Model And Assumptions Of The Royle Nichols Model

1976 WordsMay 22, 20168 Pages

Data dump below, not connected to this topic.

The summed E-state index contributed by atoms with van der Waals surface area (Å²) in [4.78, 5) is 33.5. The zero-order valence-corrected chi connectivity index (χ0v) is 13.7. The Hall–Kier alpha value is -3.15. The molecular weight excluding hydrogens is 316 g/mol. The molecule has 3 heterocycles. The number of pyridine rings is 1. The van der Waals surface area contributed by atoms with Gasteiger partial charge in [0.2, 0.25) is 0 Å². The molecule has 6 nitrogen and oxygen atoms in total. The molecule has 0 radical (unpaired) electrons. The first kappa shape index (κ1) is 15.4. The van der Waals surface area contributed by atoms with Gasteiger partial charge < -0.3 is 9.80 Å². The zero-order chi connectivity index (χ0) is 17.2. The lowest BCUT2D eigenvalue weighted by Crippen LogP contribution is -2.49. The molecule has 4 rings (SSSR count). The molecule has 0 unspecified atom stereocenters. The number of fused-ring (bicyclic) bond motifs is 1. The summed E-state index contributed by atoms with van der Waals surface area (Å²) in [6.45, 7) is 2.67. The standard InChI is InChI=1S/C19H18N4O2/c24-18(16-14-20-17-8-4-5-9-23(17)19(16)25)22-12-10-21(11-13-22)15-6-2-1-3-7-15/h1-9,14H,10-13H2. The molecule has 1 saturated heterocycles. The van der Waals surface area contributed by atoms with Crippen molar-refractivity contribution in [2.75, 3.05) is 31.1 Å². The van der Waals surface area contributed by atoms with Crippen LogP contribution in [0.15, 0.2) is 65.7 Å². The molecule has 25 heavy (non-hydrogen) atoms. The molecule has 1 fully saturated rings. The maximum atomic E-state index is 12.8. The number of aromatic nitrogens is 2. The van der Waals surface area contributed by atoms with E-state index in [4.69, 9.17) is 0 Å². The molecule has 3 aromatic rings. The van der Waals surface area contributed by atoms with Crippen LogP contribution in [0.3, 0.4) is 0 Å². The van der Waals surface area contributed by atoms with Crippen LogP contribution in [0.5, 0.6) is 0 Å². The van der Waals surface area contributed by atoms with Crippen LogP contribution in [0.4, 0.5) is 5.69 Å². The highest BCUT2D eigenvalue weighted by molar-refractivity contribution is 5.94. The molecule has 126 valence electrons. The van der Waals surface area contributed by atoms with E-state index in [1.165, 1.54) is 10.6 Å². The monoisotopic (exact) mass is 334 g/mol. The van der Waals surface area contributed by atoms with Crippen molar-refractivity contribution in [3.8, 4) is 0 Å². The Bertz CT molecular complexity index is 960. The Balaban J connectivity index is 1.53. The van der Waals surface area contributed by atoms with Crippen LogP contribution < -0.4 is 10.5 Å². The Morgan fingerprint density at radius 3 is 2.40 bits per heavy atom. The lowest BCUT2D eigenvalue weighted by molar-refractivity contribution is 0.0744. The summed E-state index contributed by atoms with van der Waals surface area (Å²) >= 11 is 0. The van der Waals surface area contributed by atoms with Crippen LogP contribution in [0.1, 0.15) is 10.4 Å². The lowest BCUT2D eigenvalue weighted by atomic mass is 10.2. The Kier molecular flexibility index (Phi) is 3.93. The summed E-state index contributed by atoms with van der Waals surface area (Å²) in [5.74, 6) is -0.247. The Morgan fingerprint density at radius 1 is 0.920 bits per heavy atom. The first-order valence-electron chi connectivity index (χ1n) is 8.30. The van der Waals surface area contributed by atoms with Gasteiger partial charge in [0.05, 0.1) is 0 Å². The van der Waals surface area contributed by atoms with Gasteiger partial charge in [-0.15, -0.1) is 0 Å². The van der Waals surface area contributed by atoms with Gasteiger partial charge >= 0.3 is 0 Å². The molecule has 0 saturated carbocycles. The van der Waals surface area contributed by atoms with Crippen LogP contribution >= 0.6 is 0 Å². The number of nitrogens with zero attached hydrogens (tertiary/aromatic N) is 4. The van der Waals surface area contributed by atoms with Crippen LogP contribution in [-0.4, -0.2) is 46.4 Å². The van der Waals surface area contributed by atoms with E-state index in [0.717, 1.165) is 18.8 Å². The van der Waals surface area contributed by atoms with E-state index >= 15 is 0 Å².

Model and Assumptions The Royle-Nichols model allows estimation of abundance from multiple observations of present-absent animals without specifically marking the animal. This model represents the spatial distribution of the species observed. Several assumptions are made but two of them are fundamental for this model. First one is that the spatial distribution of the animals across survey sites follows Poisson distribution, and second is the probability of detecting an animal at a site is a function of how many animals are actually at that site. The Poisson distribution represents the mechanism of spatial distribution which is simply how many animals occur at each site within the study area. This model assumes that each site is home to a certain number of species and this number does not change overtime, which means no deaths, births, immigration or emigration of the observed species. The Poisson distribution has as the mean parameter λ (“lambda”) which is the mean abundance across the observed sites. The probability density formula of for Poisson distribution is F(x)= (e^- λ)* (λ^x)/ x! Where x is the number of animals at a given site and F(x) is the generic term of any probability distribution. Given this information we can find the probability that a specific number of animals occupy a given site. The graph for this formula takes different shapes. For example, if we calculate this function for λ=3 and x=5 animals, the result is a probability of 0.10. The graph

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